With financial system being relatively constrained currently, where banks and non-banks have struggled with bad assets, one should look at AAA’s and sovereign debt, believes Suyash Choudhary, head of fixed income at IDFC Mutual Fund. In an interview with Chirag Madia, he says the role of the RBI is to ensure that significantly higher government borrowing goes through in a non-disruptive fashion. Excerpts…
What is your outlook on debt market?
The primary driver is the collapse of growth across the globe. It is estimated that even in India, the GDP growth would be in negative for this financial year.
In India, the space for a large fiscal stimulus is somewhat limited because of the already-elevated combined public sector deficit getting into the crisis. Therefore, the focus is to optimize the total stimulus that the government provides. The first stimulus has been around survival, which is as it should be. What one hears from media is that there will be a second round of stimulus coming at some point in future, which will be around maximizing the multiplier effect on growth.
So that is the fiscal aspect of policy response, there a monetary policy aspect as well. The effective overnight rates have been cut drastically which had two components: cut in repo rate and widening of repo and reverse repo rate corridor and ensuring that operating rates fall to the reverse repo rate. The RBI has also moved with confidence in non-convention monetary measures, including Operation Twist, LTROs and TLTROs.
So, the view ahead is interaction of all these factors. We also have a relatively constrained financial system where many banks and nonbanks have struggled with levels of bad assets, and therefore the view remains that one should anchor oneself to the quality part of the market which is AAA and sovereign.
We have seen many steps taken by the RBI. What action do you see RBI taking going forward?
We think from the conventional interest rates cuts and liquidity enhancement standpoint, most of the things which were needed to be done have been done by the RBI. From here, we think conventional policy will have diminishing utility. Rather, the role of RBI from here is to ensure that the significantly higher government borrowing goes through in a non-disruptive fashion. This may involve direct monetization of part of the deficit, it may involve resumption of earlier measures like OMOs or more regular Operation Twists. Also the focus should be on maintaining a strong dovish guidance, and keeping surplus liquidity in the system. I think reverse repo bottoms at around 3% which means another 35 basis points cut in this financial year is possible.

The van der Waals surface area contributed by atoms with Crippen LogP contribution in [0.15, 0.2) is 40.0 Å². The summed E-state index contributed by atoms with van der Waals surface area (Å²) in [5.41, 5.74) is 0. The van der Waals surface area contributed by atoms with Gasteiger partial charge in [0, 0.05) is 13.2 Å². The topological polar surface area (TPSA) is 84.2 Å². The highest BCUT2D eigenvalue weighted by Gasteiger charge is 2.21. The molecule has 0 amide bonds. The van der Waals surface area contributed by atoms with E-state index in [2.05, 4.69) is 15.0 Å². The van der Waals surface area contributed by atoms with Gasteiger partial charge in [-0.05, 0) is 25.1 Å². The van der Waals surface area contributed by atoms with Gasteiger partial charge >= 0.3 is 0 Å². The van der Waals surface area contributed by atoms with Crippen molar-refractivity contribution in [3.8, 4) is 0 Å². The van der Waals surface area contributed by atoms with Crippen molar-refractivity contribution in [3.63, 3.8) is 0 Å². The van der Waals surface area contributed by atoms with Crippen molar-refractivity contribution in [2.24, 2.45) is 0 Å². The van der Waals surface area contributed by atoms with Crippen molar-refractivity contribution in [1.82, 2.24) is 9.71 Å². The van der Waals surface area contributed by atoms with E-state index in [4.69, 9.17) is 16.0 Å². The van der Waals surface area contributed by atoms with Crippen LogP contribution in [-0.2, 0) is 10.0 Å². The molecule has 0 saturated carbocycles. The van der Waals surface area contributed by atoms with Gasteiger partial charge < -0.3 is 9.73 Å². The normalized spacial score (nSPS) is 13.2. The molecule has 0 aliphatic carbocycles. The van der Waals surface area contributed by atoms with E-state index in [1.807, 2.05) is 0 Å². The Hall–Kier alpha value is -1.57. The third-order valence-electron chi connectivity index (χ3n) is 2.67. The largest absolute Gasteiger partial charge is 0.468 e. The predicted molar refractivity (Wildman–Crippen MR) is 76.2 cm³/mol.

Do you foresee new wave of downgrades and defaults once moratorium is lifted by the RBI?
Remember the macro-economic backdrop for India heading into the Covid crisis: growth was already slow, the financial system had built-in stress and the fiscal resources available to stop the growth slowdown were extremely limited. Now, on top of these, comes the massive growth shock. It is inevitable that it will throw up substantial new accretion of bad assets because the stress in unprecedented. Losses of output, fall in income and jobs will also show in the credit quality down the line. So, we have to ensure that focus remains on quality while making investments.
What is your investment strategy and how do you manage risk in the debt portfolio?
While running an open-ended debt mutual fund, one must respect the nature of that vehicle which is linked to liquidity in financial markets. The portfolio construct should be such that whenever investors ask for their money back, the fund manager should be able to sell the securities and pay back to investors. To honor the redemptions on timely basis we need to have liquidity in the portfolio. However, in India we have found that so far that assets below ‘A’ rated papers have extremely low liquidity even in the best of times. So, the core part of our philosophy is to ensure having liquidity in the portfolio.
We have seen that a lot of recent investors in debt mutual funds are converts from banks fixed deposits (FDs), and therefore, their risk profile is quite conservative. This should automatically turn us towards a quality bias when constructing products for a typical fixed income investor. Within that framework one has to construct fixed income products keeping in mind requirement of investors, wherein we think bulk of allocation should go to ‘core’ products which are conservative both on duration and credit risk and a part of allocation can be towards ‘satellite’ fixed income products where one can take higher duration or credit risk. This strategy has helped us over a long period of time, and especially in the last two years.
As a fund manager what are the key concerns?
We are recently witnessing investors getting impatient with the quality part of the interest rate curve and wanting to dilute the credit quality for slightly higher returns. This is the one trend which is concerning us now. This is the time to ensure survival and make fewer mistakes rather than being adventurous on yields of investments.
Recently IDFC Bond Fund completed 20 years. What are the key lessons learnt while managing the fund across the market cycles?
A fund should outlast the fund manager, who is just the custodian for the fund. However, one cannot take this longevity for granted and the fund should be managed based on a framework. The important aspect here is to ensure the long-term success and longevity of the fund. There can be errors of judgment while managing the fund, but there cannot be grievous errors that violate the framework of the fund itself. It’s a good feeling that we could create a fund that could have this longevity.